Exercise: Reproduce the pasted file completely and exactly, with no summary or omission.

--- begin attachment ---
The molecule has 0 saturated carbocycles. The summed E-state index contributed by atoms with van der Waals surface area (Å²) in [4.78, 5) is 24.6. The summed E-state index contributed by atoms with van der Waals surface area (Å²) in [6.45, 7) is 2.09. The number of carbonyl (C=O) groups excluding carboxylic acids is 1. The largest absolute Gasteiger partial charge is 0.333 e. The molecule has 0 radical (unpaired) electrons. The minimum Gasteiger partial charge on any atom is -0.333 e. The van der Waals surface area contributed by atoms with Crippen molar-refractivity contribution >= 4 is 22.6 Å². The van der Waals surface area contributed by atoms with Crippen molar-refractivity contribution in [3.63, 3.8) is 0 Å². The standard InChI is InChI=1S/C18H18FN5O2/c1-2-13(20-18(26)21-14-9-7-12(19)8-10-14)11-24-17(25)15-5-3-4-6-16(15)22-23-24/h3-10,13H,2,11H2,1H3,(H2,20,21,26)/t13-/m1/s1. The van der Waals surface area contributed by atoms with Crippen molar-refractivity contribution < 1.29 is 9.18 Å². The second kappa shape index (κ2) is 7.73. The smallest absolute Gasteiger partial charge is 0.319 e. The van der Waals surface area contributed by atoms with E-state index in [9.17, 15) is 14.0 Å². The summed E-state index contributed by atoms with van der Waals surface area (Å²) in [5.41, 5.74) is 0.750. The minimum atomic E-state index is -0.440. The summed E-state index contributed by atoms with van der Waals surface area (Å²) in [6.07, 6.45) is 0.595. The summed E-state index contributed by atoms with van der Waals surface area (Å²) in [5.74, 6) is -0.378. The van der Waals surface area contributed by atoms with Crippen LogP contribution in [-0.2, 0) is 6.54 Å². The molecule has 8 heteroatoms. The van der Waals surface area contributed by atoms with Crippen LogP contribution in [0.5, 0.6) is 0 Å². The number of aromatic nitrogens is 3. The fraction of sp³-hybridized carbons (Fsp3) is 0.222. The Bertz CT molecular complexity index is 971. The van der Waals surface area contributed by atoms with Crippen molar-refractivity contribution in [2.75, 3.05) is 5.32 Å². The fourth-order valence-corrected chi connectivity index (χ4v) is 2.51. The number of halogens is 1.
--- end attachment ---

The molecule has 0 saturated carbocycles. The summed E-state index contributed by atoms with van der Waals surface area (Å²) in [4.78, 5) is 24.6. The summed E-state index contributed by atoms with van der Waals surface area (Å²) in [6.45, 7) is 2.09. The number of carbonyl (C=O) groups excluding carboxylic acids is 1. The largest absolute Gasteiger partial charge is 0.333 e. The molecule has 0 radical (unpaired) electrons. The minimum Gasteiger partial charge on any atom is -0.333 e. The van der Waals surface area contributed by atoms with Crippen molar-refractivity contribution >= 4 is 22.6 Å². The van der Waals surface area contributed by atoms with Crippen molar-refractivity contribution in [3.63, 3.8) is 0 Å². The standard InChI is InChI=1S/C18H18FN5O2/c1-2-13(20-18(26)21-14-9-7-12(19)8-10-14)11-24-17(25)15-5-3-4-6-16(15)22-23-24/h3-10,13H,2,11H2,1H3,(H2,20,21,26)/t13-/m1/s1. The van der Waals surface area contributed by atoms with Crippen molar-refractivity contribution < 1.29 is 9.18 Å². The second kappa shape index (κ2) is 7.73. The smallest absolute Gasteiger partial charge is 0.319 e. The van der Waals surface area contributed by atoms with E-state index in [9.17, 15) is 14.0 Å². The summed E-state index contributed by atoms with van der Waals surface area (Å²) in [5.41, 5.74) is 0.750. The minimum atomic E-state index is -0.440. The summed E-state index contributed by atoms with van der Waals surface area (Å²) in [6.07, 6.45) is 0.595. The summed E-state index contributed by atoms with van der Waals surface area (Å²) in [5.74, 6) is -0.378. The van der Waals surface area contributed by atoms with Crippen LogP contribution in [-0.2, 0) is 6.54 Å². The molecule has 8 heteroatoms. The van der Waals surface area contributed by atoms with Crippen LogP contribution in [0.5, 0.6) is 0 Å². The number of aromatic nitrogens is 3. The fraction of sp³-hybridized carbons (Fsp3) is 0.222. The Bertz CT molecular complexity index is 971. The van der Waals surface area contributed by atoms with Crippen molar-refractivity contribution in [2.75, 3.05) is 5.32 Å². The fourth-order valence-corrected chi connectivity index (χ4v) is 2.51. The number of halogens is 1.